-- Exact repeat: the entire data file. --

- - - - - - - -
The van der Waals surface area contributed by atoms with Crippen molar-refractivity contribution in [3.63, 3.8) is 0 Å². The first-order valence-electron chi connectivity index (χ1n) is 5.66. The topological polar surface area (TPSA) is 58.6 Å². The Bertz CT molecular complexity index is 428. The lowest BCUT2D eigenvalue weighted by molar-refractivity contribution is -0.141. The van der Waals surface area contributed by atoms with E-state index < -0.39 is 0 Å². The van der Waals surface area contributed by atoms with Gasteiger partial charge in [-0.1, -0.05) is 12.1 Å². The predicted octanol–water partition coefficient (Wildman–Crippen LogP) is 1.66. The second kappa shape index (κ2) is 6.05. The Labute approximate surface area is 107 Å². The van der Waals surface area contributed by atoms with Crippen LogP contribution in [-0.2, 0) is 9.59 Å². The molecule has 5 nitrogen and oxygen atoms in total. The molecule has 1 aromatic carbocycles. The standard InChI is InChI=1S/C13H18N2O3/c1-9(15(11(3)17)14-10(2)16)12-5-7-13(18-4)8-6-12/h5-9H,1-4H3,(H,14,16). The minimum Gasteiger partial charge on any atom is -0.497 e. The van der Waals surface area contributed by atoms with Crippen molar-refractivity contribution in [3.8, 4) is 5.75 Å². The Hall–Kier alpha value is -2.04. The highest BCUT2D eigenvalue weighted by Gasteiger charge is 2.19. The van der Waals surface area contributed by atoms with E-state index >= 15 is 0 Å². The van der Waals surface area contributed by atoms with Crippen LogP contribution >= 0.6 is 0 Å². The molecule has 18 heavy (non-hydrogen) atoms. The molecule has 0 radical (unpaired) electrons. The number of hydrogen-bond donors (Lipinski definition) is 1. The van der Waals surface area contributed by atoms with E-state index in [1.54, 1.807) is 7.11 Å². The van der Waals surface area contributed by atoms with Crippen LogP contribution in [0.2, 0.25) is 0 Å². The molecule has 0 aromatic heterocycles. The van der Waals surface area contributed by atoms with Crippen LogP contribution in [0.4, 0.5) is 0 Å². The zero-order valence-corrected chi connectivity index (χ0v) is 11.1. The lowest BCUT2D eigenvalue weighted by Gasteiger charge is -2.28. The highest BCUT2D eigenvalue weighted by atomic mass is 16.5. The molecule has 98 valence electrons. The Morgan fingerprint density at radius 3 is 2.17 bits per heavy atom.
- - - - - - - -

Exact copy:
The van der Waals surface area contributed by atoms with Crippen molar-refractivity contribution in [3.63, 3.8) is 0 Å². The first-order valence-electron chi connectivity index (χ1n) is 5.66. The topological polar surface area (TPSA) is 58.6 Å². The Bertz CT molecular complexity index is 428. The lowest BCUT2D eigenvalue weighted by molar-refractivity contribution is -0.141. The van der Waals surface area contributed by atoms with E-state index < -0.39 is 0 Å². The van der Waals surface area contributed by atoms with Gasteiger partial charge in [-0.1, -0.05) is 12.1 Å². The predicted octanol–water partition coefficient (Wildman–Crippen LogP) is 1.66. The second kappa shape index (κ2) is 6.05. The Labute approximate surface area is 107 Å². The van der Waals surface area contributed by atoms with Crippen LogP contribution in [-0.2, 0) is 9.59 Å². The molecule has 5 nitrogen and oxygen atoms in total. The molecule has 1 aromatic carbocycles. The standard InChI is InChI=1S/C13H18N2O3/c1-9(15(11(3)17)14-10(2)16)12-5-7-13(18-4)8-6-12/h5-9H,1-4H3,(H,14,16). The minimum Gasteiger partial charge on any atom is -0.497 e. The van der Waals surface area contributed by atoms with Crippen molar-refractivity contribution in [3.8, 4) is 5.75 Å². The Hall–Kier alpha value is -2.04. The highest BCUT2D eigenvalue weighted by Gasteiger charge is 2.19. The van der Waals surface area contributed by atoms with E-state index >= 15 is 0 Å². The van der Waals surface area contributed by atoms with Crippen LogP contribution >= 0.6 is 0 Å². The molecule has 18 heavy (non-hydrogen) atoms. The molecule has 0 radical (unpaired) electrons. The number of hydrogen-bond donors (Lipinski definition) is 1. The van der Waals surface area contributed by atoms with E-state index in [1.54, 1.807) is 7.11 Å². The van der Waals surface area contributed by atoms with Crippen LogP contribution in [0.2, 0.25) is 0 Å². The molecule has 0 aromatic heterocycles. The van der Waals surface area contributed by atoms with Crippen LogP contribution in [0.4, 0.5) is 0 Å². The zero-order valence-corrected chi connectivity index (χ0v) is 11.1. The lowest BCUT2D eigenvalue weighted by Gasteiger charge is -2.28. The highest BCUT2D eigenvalue weighted by atomic mass is 16.5. The molecule has 98 valence electrons. The Morgan fingerprint density at radius 3 is 2.17 bits per heavy atom.